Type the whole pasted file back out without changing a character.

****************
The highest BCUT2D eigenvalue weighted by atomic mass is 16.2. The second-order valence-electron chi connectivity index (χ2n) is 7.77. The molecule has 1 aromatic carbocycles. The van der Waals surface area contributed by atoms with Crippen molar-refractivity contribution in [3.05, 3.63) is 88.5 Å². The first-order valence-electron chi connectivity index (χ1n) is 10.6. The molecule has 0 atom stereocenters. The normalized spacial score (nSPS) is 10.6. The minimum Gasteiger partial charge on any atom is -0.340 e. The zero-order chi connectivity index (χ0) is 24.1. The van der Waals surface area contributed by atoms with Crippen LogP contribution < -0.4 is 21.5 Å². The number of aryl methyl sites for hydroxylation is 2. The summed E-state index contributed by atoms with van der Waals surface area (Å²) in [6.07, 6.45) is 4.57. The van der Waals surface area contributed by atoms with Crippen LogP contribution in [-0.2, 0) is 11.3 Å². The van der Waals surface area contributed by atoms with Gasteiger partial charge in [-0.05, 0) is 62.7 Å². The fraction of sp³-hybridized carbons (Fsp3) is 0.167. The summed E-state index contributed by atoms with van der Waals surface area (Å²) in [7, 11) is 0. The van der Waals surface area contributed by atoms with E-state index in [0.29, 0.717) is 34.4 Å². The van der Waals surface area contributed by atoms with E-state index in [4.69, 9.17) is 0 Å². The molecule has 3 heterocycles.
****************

The highest BCUT2D eigenvalue weighted by atomic mass is 16.2. The second-order valence-electron chi connectivity index (χ2n) is 7.77. The molecule has 1 aromatic carbocycles. The van der Waals surface area contributed by atoms with Crippen molar-refractivity contribution in [3.05, 3.63) is 88.5 Å². The first-order valence-electron chi connectivity index (χ1n) is 10.6. The molecule has 0 atom stereocenters. The normalized spacial score (nSPS) is 10.6. The minimum Gasteiger partial charge on any atom is -0.340 e. The zero-order chi connectivity index (χ0) is 24.1. The van der Waals surface area contributed by atoms with Crippen LogP contribution < -0.4 is 21.5 Å². The number of aryl methyl sites for hydroxylation is 2. The summed E-state index contributed by atoms with van der Waals surface area (Å²) in [6.07, 6.45) is 4.57. The van der Waals surface area contributed by atoms with Crippen LogP contribution in [-0.2, 0) is 11.3 Å². The van der Waals surface area contributed by atoms with Gasteiger partial charge in [-0.05, 0) is 62.7 Å². The fraction of sp³-hybridized carbons (Fsp3) is 0.167. The summed E-state index contributed by atoms with van der Waals surface area (Å²) in [7, 11) is 0. The van der Waals surface area contributed by atoms with E-state index in [0.29, 0.717) is 34.4 Å². The van der Waals surface area contributed by atoms with E-state index in [4.69, 9.17) is 0 Å². The molecule has 3 heterocycles.